In the 90’s, there was a movie set in this Pennsylvania town called Groundhog Day. In the movie, there is another character named Phil (not the groundhog), who is a TV reporter sent from the big city to cover the groundhog story. Phil is a cynical guy, who thinks this small town and their big event is just a big waste of time. While in town, he falls for a local woman, Rita. He does not make a good first impression. Things take a strange turn when Phil wakes up the next morning to find that it is Groundhog Day again. The day keeps repeating over and over. Phil uses this repeating day to learn everything he can about Rita: her favorite foods, poets and interests. Then he becomes an expert in all of them to attempt to win her over. Don’t take this as a movie recommendation, but it does raise an interesting thought.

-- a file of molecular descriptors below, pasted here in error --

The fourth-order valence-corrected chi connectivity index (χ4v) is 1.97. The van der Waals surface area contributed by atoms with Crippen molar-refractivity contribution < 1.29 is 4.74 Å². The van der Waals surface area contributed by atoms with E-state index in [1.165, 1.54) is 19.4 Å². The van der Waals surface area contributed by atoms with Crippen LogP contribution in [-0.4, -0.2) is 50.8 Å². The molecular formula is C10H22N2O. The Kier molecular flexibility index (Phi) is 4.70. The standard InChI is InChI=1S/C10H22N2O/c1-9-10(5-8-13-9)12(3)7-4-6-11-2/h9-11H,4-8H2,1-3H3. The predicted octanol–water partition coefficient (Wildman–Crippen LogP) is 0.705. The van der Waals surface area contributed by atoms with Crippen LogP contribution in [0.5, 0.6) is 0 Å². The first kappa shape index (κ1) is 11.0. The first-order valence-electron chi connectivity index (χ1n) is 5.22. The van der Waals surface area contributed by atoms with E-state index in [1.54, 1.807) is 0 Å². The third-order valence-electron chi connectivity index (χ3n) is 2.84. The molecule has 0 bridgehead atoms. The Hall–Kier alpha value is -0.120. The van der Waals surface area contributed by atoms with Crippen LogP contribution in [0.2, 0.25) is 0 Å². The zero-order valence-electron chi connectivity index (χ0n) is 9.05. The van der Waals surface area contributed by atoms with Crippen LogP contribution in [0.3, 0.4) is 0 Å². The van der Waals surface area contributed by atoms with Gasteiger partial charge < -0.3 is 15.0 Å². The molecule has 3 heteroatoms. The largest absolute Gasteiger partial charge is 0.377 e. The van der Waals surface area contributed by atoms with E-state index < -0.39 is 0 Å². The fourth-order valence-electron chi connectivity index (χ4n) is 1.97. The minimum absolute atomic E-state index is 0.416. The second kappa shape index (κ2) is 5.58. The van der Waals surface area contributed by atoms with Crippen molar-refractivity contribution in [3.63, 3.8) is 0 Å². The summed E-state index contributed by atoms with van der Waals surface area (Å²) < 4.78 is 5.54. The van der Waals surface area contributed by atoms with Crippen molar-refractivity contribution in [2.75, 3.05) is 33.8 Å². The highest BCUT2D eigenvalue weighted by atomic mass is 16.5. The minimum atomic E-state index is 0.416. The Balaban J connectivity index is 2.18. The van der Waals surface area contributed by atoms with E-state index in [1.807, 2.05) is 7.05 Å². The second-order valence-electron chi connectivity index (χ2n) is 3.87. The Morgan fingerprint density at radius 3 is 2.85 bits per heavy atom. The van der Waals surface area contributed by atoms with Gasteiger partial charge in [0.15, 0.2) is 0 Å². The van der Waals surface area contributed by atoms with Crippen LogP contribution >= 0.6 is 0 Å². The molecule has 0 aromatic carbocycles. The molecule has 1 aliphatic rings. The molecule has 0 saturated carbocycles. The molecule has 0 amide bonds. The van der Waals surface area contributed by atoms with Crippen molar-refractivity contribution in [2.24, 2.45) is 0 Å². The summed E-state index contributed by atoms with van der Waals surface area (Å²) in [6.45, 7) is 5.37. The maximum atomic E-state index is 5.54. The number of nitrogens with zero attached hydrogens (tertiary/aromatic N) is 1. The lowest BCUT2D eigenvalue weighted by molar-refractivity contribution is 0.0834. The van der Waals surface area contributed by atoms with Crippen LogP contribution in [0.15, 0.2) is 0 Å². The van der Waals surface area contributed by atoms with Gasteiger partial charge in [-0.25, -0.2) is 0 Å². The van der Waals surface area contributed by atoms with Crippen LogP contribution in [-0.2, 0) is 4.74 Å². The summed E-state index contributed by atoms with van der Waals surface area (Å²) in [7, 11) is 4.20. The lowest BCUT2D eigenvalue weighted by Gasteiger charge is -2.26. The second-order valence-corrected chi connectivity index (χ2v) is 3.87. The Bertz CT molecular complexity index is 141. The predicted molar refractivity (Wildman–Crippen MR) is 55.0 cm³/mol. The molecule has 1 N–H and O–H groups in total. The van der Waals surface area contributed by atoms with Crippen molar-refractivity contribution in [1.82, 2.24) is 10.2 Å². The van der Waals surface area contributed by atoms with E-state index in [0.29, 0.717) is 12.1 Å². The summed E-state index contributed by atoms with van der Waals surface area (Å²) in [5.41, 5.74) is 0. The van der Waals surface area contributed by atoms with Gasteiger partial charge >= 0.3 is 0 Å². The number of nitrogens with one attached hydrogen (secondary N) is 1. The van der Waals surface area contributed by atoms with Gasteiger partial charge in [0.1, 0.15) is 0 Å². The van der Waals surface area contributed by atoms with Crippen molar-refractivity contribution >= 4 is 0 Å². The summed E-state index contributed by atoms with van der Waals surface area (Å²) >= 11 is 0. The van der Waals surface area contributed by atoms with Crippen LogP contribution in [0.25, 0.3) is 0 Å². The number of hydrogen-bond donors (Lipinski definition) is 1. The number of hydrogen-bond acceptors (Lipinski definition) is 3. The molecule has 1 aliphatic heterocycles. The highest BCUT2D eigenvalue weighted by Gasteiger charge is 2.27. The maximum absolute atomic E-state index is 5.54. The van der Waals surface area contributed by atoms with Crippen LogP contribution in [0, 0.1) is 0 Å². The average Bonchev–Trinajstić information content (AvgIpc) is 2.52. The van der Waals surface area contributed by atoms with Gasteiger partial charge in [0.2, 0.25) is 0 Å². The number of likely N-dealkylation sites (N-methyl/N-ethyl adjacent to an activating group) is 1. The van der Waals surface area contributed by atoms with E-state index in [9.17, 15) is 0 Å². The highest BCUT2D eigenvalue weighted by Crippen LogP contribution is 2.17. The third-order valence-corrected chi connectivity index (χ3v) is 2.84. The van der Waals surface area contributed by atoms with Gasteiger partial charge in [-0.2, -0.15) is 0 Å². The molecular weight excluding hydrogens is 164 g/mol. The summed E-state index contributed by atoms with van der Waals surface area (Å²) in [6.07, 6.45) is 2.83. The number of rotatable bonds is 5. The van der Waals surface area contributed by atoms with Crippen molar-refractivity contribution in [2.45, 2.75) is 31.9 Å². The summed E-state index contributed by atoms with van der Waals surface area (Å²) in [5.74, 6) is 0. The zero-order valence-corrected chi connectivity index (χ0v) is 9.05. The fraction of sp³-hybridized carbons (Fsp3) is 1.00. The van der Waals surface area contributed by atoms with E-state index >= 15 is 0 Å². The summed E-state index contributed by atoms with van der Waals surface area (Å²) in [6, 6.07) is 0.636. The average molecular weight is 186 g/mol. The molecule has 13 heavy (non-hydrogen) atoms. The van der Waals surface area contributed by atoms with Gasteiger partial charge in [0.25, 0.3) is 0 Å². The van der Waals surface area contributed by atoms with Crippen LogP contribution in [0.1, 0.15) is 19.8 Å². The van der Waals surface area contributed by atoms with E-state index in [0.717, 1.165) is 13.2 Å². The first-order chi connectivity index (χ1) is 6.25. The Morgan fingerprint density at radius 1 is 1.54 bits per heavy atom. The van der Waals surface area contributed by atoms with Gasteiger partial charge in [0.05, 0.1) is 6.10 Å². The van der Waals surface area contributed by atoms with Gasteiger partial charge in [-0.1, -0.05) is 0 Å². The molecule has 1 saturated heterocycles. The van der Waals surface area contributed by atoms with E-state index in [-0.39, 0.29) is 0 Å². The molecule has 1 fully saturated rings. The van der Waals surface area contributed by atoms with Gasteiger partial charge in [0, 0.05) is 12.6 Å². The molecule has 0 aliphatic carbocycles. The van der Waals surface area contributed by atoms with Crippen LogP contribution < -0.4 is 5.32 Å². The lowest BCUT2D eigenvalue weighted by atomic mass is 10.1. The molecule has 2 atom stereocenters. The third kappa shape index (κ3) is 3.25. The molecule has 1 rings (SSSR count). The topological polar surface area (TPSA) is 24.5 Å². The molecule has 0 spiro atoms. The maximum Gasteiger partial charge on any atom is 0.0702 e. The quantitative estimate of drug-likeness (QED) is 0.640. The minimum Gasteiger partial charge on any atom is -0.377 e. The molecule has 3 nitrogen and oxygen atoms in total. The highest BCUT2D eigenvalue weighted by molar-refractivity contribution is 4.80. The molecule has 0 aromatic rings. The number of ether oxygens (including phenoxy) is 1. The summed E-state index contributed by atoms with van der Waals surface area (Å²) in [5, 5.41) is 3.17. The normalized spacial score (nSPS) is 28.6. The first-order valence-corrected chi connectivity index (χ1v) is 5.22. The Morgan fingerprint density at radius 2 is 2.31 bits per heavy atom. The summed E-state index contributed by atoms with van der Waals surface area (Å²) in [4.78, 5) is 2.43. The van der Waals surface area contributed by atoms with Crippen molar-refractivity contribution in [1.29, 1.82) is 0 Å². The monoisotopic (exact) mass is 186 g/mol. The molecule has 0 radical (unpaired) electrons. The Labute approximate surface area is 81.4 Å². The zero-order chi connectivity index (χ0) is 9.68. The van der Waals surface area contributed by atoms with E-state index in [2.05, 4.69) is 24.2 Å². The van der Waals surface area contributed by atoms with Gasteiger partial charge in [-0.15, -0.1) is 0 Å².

I’ve often wondered when considering that movie how many people long for that possibility to relive a moment or a day. Do you have a moment that you wish you could go back and change? It is so easy for us to live with that regret, and it can keep us from moving forward. God does not give us that day to do over again, but He does give us freedom from that regret. When Paul wrote to the Corinthian church, he knew that some of his writings might cause them to regret their actions, but his goal was not to have them continue in that regret. It was to motivate them to learn from it and be better. In 1 Corinthians 7:9-10 he wrote, “As it is, I rejoice, not because you were grieved, but because you were grieved into repenting. For you felt a godly grief, so that you suffered no loss through us. For godly grief produces a repentance that leads to salvation without regret, whereas worldly grief produces death.”